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How to add lentils to dishes?

(17 Posts)
rainbowbriite Mon 26-Oct-15 08:25:47

Have read several times about people adding lentils to mince. How do you do this? Do you buy dried lentils and pre soak them or get the ones in tins? And which colour?

megletthesecond Mon 26-Oct-15 08:28:57

Green lentils in tins. They don't need much cooking time so need to go in after veg and meat if you're using it.

HannahHobbins Mon 26-Oct-15 08:29:45

I get dried red ones and just chuck them in most things! Whatever you put them in, add a bit of extra water as they need it to cook. Yum!

HannahHobbins Mon 26-Oct-15 08:30:36

Haven't tried that meg I will try green ones too!

DoreenLethal Mon 26-Oct-15 08:31:54

Put some dried red lentils into a sieve, rinse and then chuck into whatever you are cooking. Usually after everything else is browned and at the same time as adding the liquid eg stock or tomatoes. Add a bit extra water and let them cook for 30 mins. Keep an eye on them and add extra water if it is getting too dense.

Then enjoy. Works fab in soups and curries.

SuburbanRhonda Mon 26-Oct-15 08:33:26

Red / orange lentils are the only ones that break down in cooking so add those dry, once you've added stock or whatever liquid you're using and they will break down in about 20 minutes. They are quite cheap to buy dried from the supermarket. Brown and green lentils stay whole but also add bulk. You can buy them dried but they need cooking (separately) first, then added, again with the liquid. You can also buy them ready-cooked in tins but it's more expensive that way.

Another thing I've done is to batch-cook brown lentils and freeze bags of them, then you can add them straight to the pan with the liquid. Caveat: I'm vegetarian, but this should work fine with beef mince or whatever you're using smile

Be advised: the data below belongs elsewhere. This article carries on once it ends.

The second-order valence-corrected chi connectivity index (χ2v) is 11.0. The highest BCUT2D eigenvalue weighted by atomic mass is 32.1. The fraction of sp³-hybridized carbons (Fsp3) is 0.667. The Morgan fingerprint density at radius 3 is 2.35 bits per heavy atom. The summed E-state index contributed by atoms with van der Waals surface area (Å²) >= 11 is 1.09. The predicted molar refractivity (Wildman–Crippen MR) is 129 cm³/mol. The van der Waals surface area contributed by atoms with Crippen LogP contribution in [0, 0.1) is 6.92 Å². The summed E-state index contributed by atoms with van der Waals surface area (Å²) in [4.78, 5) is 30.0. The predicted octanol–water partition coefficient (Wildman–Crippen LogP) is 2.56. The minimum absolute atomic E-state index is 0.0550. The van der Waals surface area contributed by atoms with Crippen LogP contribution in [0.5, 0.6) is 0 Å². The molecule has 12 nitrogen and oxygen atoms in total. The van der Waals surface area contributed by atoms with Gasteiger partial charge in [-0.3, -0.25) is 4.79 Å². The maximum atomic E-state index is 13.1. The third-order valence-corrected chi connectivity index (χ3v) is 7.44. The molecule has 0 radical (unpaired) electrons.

Skippedthelightfandango Mon 26-Oct-15 08:35:41

If you are watching the pennies then it is dried ones every time - it is miles cheaper.

I use brown or green lentils often, and will simmer them first in a pan with water and maybe a clove or two of garlic and a slice of ginger. When they are cooked then I bung them in whatever I am cooking - veggie stew/curry is the very best IMHO.

IAmAPaleontologist Mon 26-Oct-15 08:37:32

For mince based dishes I use split red lentils as Hannah has pictured, they don't need soaking at all, they end up in most of our bolognase and in soups/broths. For casseroles etc I prefer puy lentils/green lentils in tins, they are lovely in something like a sausage stew. However, lentils in tins negate some of the cost saving exercise really, for cost cutting youa re best off using dried lentils but then they would need all the proper soaking and cooking and I can't be arsed. Split red lentils though are cheap and easy, as Hannah said you jsut chuck them in.

VocationalGoat Mon 26-Oct-15 08:38:03

Red ones cook more quickly and look nicer but the green are tastier. Red ones are nice in a stew or in sweeter dishes made with coconut milk. Green ones are nicer with more savoury, meaty dishes.
I tend to place chicken thighs in a glass casserole dish, add stock, onions, chopped celery, diced carrots, red lentils or green, some water, drizzle of olive oil, a pat of butter and let all cook in the oven.

ThroughThickAndThin01 Mon 26-Oct-15 08:47:39